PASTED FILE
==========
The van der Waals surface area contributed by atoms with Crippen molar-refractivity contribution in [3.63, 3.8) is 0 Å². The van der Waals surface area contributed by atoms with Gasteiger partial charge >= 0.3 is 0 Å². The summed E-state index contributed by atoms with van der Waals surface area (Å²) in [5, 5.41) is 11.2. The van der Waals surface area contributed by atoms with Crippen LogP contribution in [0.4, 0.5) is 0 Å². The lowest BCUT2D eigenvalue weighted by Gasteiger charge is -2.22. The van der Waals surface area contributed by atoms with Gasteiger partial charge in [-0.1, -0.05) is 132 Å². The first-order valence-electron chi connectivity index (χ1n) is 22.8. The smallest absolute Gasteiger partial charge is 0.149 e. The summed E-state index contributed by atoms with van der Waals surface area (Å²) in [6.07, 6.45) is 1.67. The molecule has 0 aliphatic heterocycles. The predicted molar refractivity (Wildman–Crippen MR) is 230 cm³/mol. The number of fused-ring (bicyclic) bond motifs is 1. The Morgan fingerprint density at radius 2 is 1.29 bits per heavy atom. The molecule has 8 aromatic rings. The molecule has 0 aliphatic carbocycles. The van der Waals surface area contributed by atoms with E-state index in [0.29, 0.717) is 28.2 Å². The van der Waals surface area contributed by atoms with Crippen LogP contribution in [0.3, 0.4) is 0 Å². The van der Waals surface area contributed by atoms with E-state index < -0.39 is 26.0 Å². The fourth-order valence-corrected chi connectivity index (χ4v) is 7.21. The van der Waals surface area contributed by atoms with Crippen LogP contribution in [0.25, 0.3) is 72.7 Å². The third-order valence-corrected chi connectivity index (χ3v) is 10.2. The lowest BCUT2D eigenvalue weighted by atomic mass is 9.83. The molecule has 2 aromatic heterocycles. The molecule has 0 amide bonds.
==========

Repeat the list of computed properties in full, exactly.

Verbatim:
The van der Waals surface area contributed by atoms with Crippen molar-refractivity contribution in [3.63, 3.8) is 0 Å². The van der Waals surface area contributed by atoms with Gasteiger partial charge >= 0.3 is 0 Å². The summed E-state index contributed by atoms with van der Waals surface area (Å²) in [5, 5.41) is 11.2. The van der Waals surface area contributed by atoms with Crippen LogP contribution in [0.4, 0.5) is 0 Å². The lowest BCUT2D eigenvalue weighted by Gasteiger charge is -2.22. The van der Waals surface area contributed by atoms with Gasteiger partial charge in [-0.1, -0.05) is 132 Å². The first-order valence-electron chi connectivity index (χ1n) is 22.8. The smallest absolute Gasteiger partial charge is 0.149 e. The summed E-state index contributed by atoms with van der Waals surface area (Å²) in [6.07, 6.45) is 1.67. The molecule has 0 aliphatic heterocycles. The predicted molar refractivity (Wildman–Crippen MR) is 230 cm³/mol. The number of fused-ring (bicyclic) bond motifs is 1. The Morgan fingerprint density at radius 2 is 1.29 bits per heavy atom. The molecule has 8 aromatic rings. The molecule has 0 aliphatic carbocycles. The van der Waals surface area contributed by atoms with E-state index in [0.29, 0.717) is 28.2 Å². The van der Waals surface area contributed by atoms with Crippen LogP contribution in [0.3, 0.4) is 0 Å². The van der Waals surface area contributed by atoms with E-state index < -0.39 is 26.0 Å². The fourth-order valence-corrected chi connectivity index (χ4v) is 7.21. The van der Waals surface area contributed by atoms with Crippen LogP contribution in [0.25, 0.3) is 72.7 Å². The third-order valence-corrected chi connectivity index (χ3v) is 10.2. The lowest BCUT2D eigenvalue weighted by atomic mass is 9.83. The molecule has 2 aromatic heterocycles. The molecule has 0 amide bonds.